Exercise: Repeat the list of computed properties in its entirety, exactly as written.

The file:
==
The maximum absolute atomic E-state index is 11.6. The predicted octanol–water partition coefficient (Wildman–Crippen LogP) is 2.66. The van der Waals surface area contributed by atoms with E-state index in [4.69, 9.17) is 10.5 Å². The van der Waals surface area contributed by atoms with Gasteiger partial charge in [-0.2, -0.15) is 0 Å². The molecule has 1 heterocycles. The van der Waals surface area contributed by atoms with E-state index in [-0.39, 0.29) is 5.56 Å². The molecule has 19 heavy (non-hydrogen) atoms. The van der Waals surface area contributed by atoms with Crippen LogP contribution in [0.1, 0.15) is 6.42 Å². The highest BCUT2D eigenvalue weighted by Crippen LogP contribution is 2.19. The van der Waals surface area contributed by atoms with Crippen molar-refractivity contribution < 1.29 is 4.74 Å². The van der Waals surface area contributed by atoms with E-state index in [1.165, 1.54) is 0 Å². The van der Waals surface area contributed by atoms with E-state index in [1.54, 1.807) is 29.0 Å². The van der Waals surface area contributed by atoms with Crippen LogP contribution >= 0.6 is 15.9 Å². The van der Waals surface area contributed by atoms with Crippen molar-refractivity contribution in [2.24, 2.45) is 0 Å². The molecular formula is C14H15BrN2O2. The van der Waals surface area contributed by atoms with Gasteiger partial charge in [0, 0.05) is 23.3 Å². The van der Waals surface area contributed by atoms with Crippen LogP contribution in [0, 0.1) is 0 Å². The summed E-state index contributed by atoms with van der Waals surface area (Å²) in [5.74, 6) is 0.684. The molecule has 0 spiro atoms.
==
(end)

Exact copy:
The maximum absolute atomic E-state index is 11.6. The predicted octanol–water partition coefficient (Wildman–Crippen LogP) is 2.66. The van der Waals surface area contributed by atoms with E-state index in [4.69, 9.17) is 10.5 Å². The van der Waals surface area contributed by atoms with Gasteiger partial charge in [-0.2, -0.15) is 0 Å². The molecule has 1 heterocycles. The van der Waals surface area contributed by atoms with E-state index in [-0.39, 0.29) is 5.56 Å². The molecule has 19 heavy (non-hydrogen) atoms. The van der Waals surface area contributed by atoms with Crippen LogP contribution in [0.1, 0.15) is 6.42 Å². The highest BCUT2D eigenvalue weighted by Crippen LogP contribution is 2.19. The van der Waals surface area contributed by atoms with Crippen molar-refractivity contribution < 1.29 is 4.74 Å². The van der Waals surface area contributed by atoms with E-state index in [1.165, 1.54) is 0 Å². The van der Waals surface area contributed by atoms with E-state index in [1.54, 1.807) is 29.0 Å². The van der Waals surface area contributed by atoms with Crippen LogP contribution >= 0.6 is 15.9 Å². The van der Waals surface area contributed by atoms with Crippen molar-refractivity contribution in [2.24, 2.45) is 0 Å². The molecular formula is C14H15BrN2O2. The van der Waals surface area contributed by atoms with Gasteiger partial charge in [0, 0.05) is 23.3 Å². The van der Waals surface area contributed by atoms with Crippen LogP contribution in [0, 0.1) is 0 Å². The summed E-state index contributed by atoms with van der Waals surface area (Å²) in [5.74, 6) is 0.684. The molecule has 0 spiro atoms.